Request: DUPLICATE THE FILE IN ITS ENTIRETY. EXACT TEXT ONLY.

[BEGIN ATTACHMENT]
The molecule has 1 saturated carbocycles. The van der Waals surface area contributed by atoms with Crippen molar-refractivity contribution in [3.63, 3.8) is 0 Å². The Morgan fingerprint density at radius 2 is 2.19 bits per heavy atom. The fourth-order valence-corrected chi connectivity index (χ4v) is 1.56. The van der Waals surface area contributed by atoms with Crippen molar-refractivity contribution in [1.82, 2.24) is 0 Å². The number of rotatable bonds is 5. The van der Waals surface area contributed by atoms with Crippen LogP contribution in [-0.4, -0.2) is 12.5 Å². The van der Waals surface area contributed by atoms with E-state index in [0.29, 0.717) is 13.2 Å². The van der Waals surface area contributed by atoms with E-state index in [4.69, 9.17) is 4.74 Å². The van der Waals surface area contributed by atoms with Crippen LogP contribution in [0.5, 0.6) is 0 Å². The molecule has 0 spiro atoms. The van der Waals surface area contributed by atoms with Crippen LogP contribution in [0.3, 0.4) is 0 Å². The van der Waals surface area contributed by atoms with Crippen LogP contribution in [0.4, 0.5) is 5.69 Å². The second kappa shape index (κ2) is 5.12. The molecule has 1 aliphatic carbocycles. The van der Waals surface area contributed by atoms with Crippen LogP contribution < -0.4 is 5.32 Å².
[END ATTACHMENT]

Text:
The molecule has 1 saturated carbocycles. The van der Waals surface area contributed by atoms with Crippen molar-refractivity contribution in [3.63, 3.8) is 0 Å². The Morgan fingerprint density at radius 2 is 2.19 bits per heavy atom. The fourth-order valence-corrected chi connectivity index (χ4v) is 1.56. The van der Waals surface area contributed by atoms with Crippen molar-refractivity contribution in [1.82, 2.24) is 0 Å². The number of rotatable bonds is 5. The van der Waals surface area contributed by atoms with Crippen LogP contribution in [-0.4, -0.2) is 12.5 Å². The van der Waals surface area contributed by atoms with E-state index in [0.29, 0.717) is 13.2 Å². The van der Waals surface area contributed by atoms with E-state index in [4.69, 9.17) is 4.74 Å². The van der Waals surface area contributed by atoms with Crippen LogP contribution in [0.5, 0.6) is 0 Å². The molecule has 0 spiro atoms. The van der Waals surface area contributed by atoms with Crippen LogP contribution in [0.3, 0.4) is 0 Å². The van der Waals surface area contributed by atoms with Crippen LogP contribution in [0.4, 0.5) is 5.69 Å². The second kappa shape index (κ2) is 5.12. The molecule has 1 aliphatic carbocycles. The van der Waals surface area contributed by atoms with Crippen LogP contribution < -0.4 is 5.32 Å².